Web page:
Klassen apologizes for saying crash that paralyzed fellow MLA was a gift
'Being quadriplegic is not a gift,' Independent MLA Steven Fletcher responds
A Manitoba politician apologized Friday for saying a highway crash that left former MP Steven Fletcher a quadriplegic was a gift.
"I obviously hurt Mr. Fletcher and I deeply regret that," Liberal Judy Klassen said.
"I did send him an email apologizing that I hurt him and if everybody would like, I will get up and read my email to him on Monday (in the legislature)."
Klassen made the comment Thursday when politicians were debating a bill to limit the use of spotlights for night-hunting.
Fletcher, who nearly died when his vehicle hit a moose in 1996 and cannot move his limbs, said he is no fan of moose and would not mind seeing them wiped out.
A few minutes later, Klassen stood and asked Fletcher to take back his remarks.
"I would like to request (Fletcher) retract his last statement on behalf of my four-legged relations, who cannot speak for themselves," Klassen told the chamber.
"It was a moose that gave him the beautiful gift to become a spokesman for people in his very same situation, and I would appreciate if he would retract that statement."
Fletcher, a former federal and provincial Conservative who now sits as an Independent in the legislature, immediately took exception.
"I hope that there's an understanding that being a quadriplegic is not a gift — not a gift at all," he said.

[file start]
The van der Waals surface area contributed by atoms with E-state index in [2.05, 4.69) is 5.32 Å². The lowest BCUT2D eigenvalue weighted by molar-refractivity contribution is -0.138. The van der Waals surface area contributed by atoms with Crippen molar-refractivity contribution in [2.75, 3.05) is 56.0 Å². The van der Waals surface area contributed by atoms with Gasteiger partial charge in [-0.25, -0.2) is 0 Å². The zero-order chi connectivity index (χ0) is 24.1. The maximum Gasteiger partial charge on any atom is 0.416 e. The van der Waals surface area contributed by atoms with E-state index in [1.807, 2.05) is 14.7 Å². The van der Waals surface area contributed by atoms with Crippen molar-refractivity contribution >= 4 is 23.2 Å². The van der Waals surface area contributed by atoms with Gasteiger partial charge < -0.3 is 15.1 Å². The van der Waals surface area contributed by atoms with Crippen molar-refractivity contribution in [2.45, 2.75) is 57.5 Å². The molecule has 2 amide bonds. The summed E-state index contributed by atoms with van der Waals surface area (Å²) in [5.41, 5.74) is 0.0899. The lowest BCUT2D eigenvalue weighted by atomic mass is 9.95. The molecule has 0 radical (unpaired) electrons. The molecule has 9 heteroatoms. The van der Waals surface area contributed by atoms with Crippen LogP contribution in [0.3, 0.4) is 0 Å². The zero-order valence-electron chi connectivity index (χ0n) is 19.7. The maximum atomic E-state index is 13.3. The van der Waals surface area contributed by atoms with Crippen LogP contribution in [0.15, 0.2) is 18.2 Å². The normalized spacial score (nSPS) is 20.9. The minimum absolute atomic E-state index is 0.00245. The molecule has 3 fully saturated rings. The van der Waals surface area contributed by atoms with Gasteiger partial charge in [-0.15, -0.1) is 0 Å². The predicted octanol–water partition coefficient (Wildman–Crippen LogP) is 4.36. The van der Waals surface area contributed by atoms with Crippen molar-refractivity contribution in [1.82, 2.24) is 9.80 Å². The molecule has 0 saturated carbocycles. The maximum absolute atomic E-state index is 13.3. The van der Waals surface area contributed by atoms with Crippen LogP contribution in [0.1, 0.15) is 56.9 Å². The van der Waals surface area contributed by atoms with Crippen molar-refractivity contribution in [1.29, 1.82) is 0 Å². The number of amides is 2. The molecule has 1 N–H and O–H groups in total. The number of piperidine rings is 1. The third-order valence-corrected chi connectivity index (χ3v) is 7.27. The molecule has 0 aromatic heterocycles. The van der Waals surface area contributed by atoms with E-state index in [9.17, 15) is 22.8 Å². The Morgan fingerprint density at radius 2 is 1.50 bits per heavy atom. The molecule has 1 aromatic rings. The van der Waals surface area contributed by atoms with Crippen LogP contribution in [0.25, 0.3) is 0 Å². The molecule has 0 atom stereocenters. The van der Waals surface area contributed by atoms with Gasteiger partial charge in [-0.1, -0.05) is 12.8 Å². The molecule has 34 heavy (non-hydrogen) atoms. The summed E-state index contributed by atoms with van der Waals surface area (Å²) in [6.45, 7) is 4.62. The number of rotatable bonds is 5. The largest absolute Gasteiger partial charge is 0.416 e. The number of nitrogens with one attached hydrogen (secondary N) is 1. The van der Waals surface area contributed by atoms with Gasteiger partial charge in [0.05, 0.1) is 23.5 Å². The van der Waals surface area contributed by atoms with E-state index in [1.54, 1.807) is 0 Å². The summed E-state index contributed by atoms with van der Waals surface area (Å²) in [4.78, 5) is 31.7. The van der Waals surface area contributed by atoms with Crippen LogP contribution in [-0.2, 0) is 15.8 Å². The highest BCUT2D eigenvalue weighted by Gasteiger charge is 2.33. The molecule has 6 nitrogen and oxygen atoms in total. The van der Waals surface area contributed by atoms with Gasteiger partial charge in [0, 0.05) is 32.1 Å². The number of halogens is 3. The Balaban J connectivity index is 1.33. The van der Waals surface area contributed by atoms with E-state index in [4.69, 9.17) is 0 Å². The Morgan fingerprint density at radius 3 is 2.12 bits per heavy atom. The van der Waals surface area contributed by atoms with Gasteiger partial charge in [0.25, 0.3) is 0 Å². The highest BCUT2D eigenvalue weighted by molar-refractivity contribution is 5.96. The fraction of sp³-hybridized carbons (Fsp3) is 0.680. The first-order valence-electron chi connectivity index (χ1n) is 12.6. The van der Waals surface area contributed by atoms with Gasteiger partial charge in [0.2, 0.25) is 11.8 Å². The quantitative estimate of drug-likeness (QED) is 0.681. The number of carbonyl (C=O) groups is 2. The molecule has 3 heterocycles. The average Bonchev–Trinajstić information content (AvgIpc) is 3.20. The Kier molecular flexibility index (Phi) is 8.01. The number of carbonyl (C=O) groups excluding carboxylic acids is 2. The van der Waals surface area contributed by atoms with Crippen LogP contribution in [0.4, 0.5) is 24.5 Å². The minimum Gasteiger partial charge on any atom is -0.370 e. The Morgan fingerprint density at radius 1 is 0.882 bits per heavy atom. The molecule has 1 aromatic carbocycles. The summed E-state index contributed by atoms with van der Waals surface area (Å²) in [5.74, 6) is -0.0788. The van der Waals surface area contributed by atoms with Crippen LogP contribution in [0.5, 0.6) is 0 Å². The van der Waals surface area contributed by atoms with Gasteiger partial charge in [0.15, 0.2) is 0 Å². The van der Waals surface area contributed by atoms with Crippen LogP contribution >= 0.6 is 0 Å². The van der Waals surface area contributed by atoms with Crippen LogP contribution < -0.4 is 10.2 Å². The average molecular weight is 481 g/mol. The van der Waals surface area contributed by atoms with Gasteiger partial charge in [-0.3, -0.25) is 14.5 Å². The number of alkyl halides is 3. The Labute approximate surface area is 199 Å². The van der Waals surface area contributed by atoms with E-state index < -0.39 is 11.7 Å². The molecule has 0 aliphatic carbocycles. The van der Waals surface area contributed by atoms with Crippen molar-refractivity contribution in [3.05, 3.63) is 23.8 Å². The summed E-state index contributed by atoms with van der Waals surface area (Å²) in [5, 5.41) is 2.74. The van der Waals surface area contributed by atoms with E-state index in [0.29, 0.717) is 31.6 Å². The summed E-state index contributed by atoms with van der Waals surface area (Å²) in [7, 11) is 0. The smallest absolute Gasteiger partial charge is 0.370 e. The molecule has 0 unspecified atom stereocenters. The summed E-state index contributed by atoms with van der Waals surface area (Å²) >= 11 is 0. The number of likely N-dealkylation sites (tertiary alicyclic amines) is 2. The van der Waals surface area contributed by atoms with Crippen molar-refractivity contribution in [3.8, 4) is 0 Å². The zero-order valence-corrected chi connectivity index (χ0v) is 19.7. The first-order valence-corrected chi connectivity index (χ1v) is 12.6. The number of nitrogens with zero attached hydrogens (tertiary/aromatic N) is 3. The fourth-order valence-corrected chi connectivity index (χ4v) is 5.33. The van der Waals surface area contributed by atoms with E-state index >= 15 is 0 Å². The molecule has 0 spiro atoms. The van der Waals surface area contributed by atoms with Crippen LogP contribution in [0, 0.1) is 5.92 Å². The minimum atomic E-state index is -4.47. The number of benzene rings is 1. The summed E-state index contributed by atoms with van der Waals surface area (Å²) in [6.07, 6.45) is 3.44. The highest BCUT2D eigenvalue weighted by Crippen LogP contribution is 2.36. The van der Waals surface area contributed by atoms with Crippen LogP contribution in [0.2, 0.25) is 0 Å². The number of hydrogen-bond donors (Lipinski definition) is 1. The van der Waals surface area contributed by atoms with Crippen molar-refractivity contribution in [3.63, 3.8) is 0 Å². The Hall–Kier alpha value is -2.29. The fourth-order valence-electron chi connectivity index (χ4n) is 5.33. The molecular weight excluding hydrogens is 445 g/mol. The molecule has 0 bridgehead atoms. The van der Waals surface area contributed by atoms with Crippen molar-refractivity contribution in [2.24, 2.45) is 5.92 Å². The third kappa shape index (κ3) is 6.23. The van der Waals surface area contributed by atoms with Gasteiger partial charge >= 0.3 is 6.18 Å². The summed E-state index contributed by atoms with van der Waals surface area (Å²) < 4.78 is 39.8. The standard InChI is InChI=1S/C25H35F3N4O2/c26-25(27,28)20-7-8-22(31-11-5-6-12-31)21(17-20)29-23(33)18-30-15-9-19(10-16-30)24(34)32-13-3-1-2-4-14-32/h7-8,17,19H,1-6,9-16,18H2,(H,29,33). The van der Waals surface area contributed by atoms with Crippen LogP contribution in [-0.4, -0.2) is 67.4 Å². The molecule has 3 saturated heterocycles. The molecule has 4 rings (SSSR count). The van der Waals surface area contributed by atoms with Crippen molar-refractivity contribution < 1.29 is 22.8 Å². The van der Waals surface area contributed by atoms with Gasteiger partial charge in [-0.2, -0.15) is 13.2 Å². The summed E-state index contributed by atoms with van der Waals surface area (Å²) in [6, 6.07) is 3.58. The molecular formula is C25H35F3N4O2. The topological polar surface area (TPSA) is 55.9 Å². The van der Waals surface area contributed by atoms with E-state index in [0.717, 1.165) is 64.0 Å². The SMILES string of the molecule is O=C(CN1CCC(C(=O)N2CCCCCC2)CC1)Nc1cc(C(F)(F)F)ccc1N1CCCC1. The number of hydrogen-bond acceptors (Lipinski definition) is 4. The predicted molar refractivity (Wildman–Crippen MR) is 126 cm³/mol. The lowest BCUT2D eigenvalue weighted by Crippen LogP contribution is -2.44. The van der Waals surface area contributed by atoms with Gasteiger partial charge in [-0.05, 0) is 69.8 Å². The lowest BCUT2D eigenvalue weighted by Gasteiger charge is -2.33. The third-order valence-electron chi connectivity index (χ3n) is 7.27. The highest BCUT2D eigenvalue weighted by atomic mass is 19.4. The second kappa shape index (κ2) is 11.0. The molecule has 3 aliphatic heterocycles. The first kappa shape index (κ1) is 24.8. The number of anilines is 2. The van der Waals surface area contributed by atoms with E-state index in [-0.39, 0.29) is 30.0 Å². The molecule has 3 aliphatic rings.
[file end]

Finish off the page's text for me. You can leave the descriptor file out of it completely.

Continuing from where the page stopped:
"I'm not out to have a happy life because I can't. I can't have a family. I have to have 24-hour care which is expensive and tough to get, and there's turnover, no privacy. And for someone to minimize this on behalf of four-legged friends ... to minimize any disability is bad, but it is even worse, even worse, when it's a severe disability."
Klassen said Friday the idea of Fletcher's accident being a gift comes from her Indigenous heritage.
"In our world view, you're either born with your gift, or you're given the gift throughout the course of your life," Klassen said.
'Bigger part of our society'
"I've never seen a person (with) you know what they call disability in a negative view. I believe that person has been gifted in some miraculous way ... and it is our job to make sure that they're supported. So that way, these people with unique gifts are encouraged to become the bigger part of our society."
Fletcher said Friday he received Klassen's apology and considers the matter closed.
The episode was the latest in a string of controversies at the legislature over how politicians interact with each other.
Klassen, along with some women in the NDP caucus, accused Premier Brian Pallister of intimidating them in question period by looking harshly at them while answering their questions. One Tory cabinet minister accused a New Democrat of sexism when he allegedly said he enjoyed watching her defend government policy.